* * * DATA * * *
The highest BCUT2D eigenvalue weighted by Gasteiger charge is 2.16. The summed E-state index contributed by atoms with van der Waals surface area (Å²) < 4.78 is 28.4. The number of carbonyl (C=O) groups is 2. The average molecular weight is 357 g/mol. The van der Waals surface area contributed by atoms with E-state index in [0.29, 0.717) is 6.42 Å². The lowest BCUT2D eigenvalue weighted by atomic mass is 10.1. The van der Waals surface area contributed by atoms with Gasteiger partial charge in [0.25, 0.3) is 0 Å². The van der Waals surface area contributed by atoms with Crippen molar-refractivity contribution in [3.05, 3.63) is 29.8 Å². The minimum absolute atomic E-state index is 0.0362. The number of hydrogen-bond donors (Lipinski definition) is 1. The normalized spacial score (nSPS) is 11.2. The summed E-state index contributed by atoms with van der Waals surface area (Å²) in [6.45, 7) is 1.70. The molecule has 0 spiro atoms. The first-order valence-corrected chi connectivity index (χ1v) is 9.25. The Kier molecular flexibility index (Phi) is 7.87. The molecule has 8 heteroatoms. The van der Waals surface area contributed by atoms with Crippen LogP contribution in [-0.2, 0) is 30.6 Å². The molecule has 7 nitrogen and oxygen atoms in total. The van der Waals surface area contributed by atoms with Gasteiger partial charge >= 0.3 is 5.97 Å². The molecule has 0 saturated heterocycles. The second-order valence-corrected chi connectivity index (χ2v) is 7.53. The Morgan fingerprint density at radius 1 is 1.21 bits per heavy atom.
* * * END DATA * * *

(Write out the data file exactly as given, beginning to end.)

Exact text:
The highest BCUT2D eigenvalue weighted by Gasteiger charge is 2.16. The summed E-state index contributed by atoms with van der Waals surface area (Å²) < 4.78 is 28.4. The number of carbonyl (C=O) groups is 2. The average molecular weight is 357 g/mol. The van der Waals surface area contributed by atoms with E-state index in [0.29, 0.717) is 6.42 Å². The lowest BCUT2D eigenvalue weighted by atomic mass is 10.1. The van der Waals surface area contributed by atoms with Gasteiger partial charge in [0.25, 0.3) is 0 Å². The van der Waals surface area contributed by atoms with Crippen molar-refractivity contribution in [3.05, 3.63) is 29.8 Å². The minimum absolute atomic E-state index is 0.0362. The number of hydrogen-bond donors (Lipinski definition) is 1. The normalized spacial score (nSPS) is 11.2. The summed E-state index contributed by atoms with van der Waals surface area (Å²) in [6.45, 7) is 1.70. The molecule has 0 spiro atoms. The first-order valence-corrected chi connectivity index (χ1v) is 9.25. The Kier molecular flexibility index (Phi) is 7.87. The molecule has 8 heteroatoms. The van der Waals surface area contributed by atoms with Crippen LogP contribution in [-0.2, 0) is 30.6 Å². The molecule has 7 nitrogen and oxygen atoms in total. The van der Waals surface area contributed by atoms with Gasteiger partial charge >= 0.3 is 5.97 Å². The molecule has 0 saturated heterocycles. The second-order valence-corrected chi connectivity index (χ2v) is 7.53. The Morgan fingerprint density at radius 1 is 1.21 bits per heavy atom.